There is an investment maxim that many people have adopted: “Every investment has an impact. The question is is it positive or negative”.
I’ve invested to make an impact for years and, keeping that maxim in mind, sought to align my investments with my values. Honestly, this has been a desirable goal for a long time. Impact investing at scale has proved difficult as few alternatives are available across asset classes that focus on impact and report on environmental, social, and governance (ESG) factors. immature.
The process is also frustrating due to the lack of publicly disclosed information and available indicators of the ESG impact and priorities of a fund or company. I know I’m not alone in my frustration, but the mainstream investing world showed little regard for the social and environmental commitments of companies and funds at the time.
The picture is now quite different. Today, there is an explosion of interest in use capital investment to match value, whether an organization or an individual. Only in the last two years cash flow to ESG only one 10x growth to 51.1 billion USD.
There is more and more belief that Investment capital can be used as a powerful tool to benefit society and the environment and help reduce investment risk without affecting portfolio returns. And the best news for investors? An extensive dataset reports that ESG investments actually perform better, such as in 2020, when 25 out of 26 ESG equity index funds tracked by investment researcher Morningstar beat the benchmark for their directory.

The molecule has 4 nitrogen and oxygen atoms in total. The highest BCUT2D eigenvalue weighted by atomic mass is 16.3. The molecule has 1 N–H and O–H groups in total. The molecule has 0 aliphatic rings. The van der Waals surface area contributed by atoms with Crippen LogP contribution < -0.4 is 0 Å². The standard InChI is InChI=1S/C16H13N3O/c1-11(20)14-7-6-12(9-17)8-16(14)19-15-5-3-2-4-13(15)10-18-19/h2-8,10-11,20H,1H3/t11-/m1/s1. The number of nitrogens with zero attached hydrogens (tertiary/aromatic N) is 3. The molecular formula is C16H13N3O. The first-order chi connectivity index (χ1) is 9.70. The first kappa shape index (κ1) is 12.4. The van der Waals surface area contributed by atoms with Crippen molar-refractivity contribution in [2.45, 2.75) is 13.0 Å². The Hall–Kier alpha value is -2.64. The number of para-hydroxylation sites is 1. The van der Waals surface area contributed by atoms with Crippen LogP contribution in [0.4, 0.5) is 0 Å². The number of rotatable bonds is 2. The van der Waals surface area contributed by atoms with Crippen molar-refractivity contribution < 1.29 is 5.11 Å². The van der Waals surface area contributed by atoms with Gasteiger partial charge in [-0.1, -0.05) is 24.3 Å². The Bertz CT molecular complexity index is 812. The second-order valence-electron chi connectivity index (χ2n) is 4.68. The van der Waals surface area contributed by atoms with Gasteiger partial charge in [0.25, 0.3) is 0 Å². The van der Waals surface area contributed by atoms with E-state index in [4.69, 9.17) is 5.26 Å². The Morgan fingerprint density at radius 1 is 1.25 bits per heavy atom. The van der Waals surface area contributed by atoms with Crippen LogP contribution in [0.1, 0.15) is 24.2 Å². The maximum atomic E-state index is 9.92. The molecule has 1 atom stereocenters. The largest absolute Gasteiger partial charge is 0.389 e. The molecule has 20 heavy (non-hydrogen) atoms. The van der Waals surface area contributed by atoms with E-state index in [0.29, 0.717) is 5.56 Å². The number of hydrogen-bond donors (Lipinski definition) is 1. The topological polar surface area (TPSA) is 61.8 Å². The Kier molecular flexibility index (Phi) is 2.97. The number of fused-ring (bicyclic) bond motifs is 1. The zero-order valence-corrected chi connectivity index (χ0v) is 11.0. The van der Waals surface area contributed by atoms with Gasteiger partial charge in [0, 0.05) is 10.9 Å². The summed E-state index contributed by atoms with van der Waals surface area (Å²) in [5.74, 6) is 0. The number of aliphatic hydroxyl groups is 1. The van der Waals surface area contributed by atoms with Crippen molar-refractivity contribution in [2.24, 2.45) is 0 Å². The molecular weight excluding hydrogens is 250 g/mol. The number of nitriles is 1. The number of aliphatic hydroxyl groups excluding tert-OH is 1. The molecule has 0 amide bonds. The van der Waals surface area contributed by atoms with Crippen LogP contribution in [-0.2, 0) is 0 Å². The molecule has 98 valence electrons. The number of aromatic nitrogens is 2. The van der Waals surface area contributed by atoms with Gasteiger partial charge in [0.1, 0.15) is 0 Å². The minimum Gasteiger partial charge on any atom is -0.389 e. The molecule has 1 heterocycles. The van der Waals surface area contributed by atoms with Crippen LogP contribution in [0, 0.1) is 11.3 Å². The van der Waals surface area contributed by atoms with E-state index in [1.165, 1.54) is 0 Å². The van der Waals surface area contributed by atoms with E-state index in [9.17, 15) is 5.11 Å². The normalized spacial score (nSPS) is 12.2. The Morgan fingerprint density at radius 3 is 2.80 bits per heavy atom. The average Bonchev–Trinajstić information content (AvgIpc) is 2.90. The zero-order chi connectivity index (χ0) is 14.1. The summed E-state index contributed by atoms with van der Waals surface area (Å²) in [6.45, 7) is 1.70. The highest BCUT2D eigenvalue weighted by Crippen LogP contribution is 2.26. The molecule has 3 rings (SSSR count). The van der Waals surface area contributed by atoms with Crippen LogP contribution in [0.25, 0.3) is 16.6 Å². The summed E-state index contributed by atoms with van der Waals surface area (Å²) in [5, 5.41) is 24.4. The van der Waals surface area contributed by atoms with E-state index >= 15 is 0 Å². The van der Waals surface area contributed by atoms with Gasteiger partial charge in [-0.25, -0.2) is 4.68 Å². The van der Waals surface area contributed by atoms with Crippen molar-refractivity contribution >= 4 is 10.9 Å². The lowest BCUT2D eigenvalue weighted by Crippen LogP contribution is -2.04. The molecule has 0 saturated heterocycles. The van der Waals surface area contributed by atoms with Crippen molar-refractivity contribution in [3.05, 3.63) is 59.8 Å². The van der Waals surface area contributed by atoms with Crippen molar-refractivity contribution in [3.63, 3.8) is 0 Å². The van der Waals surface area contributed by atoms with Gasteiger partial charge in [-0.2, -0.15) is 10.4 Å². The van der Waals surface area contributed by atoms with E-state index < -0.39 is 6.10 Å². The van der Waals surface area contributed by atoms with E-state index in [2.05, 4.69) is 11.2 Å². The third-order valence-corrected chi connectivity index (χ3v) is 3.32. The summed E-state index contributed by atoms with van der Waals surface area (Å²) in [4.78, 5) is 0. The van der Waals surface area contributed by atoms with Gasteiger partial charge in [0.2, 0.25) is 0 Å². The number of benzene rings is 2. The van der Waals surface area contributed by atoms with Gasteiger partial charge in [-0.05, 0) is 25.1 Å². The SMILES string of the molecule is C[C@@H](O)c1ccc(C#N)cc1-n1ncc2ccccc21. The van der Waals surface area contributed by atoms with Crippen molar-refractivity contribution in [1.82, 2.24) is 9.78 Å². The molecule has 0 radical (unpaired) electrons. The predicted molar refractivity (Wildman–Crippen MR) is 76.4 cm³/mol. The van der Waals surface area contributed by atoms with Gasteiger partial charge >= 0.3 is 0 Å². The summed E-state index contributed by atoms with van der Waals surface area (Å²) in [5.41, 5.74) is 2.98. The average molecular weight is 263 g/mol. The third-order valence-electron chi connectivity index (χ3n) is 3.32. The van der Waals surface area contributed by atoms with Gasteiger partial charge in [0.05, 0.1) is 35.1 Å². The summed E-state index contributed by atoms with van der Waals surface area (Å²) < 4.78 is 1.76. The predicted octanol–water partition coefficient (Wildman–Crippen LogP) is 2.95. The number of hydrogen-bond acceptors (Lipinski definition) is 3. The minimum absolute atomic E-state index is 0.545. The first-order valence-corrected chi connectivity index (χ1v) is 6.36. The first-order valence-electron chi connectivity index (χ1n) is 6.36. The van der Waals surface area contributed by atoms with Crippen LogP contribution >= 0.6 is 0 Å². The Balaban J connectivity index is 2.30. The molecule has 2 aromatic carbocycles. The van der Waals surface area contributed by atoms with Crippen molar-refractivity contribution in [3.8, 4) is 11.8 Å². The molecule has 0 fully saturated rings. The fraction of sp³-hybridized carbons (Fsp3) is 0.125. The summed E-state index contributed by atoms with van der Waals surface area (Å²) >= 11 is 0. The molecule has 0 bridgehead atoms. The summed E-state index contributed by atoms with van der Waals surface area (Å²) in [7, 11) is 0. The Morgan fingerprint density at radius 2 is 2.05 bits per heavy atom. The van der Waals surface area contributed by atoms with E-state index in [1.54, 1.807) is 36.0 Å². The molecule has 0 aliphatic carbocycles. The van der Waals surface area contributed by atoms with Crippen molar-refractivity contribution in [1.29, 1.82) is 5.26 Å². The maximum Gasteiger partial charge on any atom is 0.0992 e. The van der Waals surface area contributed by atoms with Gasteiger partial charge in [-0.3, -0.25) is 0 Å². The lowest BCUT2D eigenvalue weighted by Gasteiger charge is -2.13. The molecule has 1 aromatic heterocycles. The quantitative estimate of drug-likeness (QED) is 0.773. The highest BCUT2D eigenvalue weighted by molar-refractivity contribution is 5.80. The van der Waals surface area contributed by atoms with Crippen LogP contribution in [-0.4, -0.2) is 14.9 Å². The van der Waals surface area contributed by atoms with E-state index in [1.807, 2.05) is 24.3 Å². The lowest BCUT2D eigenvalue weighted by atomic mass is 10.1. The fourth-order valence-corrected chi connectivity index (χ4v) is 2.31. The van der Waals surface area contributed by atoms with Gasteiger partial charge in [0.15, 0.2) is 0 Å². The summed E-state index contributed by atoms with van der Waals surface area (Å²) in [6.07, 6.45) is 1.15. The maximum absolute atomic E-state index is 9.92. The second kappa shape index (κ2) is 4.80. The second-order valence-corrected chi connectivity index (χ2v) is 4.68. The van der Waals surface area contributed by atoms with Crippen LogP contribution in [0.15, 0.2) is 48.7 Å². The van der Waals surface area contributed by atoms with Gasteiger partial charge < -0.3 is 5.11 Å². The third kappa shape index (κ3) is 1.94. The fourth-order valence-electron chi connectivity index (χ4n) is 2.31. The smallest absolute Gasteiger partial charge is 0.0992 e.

As demographics have changed in recent decades, new classes of investors have helped drive ESG and impact investment activity. These new segments include the younger generation and women, whose economic power has grown and whose focus is aligned with value as conscious consumers expand into conscious investing. Meanwhile, the growing global movements on climate change, gender equality and racial justice also play a role in promoting participation.
Despite this impressive momentum, the market has yet to fully catch up when it comes to measurement, standards, and transparency, leaving investors scrambling to identify tools and resources to guide their investments. consistent with their values. Building the confidence to align with your financial and social goals can be difficult, especially for new investors. So it’s important to learn about the expertise, tools and resources available to you to help you maximize the positive impact of your capital. Here are three tips to get you started:
1. Identify what is most important to you: When deciding what to include in their portfolio, many investors start with a “screening” to make sure they include (positive screening) and exclude (negative screening) a certain types of investments to better match their value.
For example, you can screen for mutual funds or exchange-traded funds that invest in tobacco or weapons manufacturers, if that’s important to you. Similarly, if you are interested in the environment and renewable energy, you can screen funds that invest in this area. If you work with a financial advisor or some other platform, they may also have a proprietary screen template they use or recommend to help you identify areas of investment.
2. Choose a trading platform or advisor: Investment advisors can play an essential role in helping investors build a personal portfolio that aligns with their values. The advisor scans the market and serves as an indispensable guide, especially for new investors. Just make sure the advisor you choose is knowledgeable about ESG and other value-matched investments. Additionally, major trading platforms and brokerage firms including Vanguard Group, Charles Schwab and Fidelity Investments offer mutual funds and other products that have been developed with value-focused investors in mind.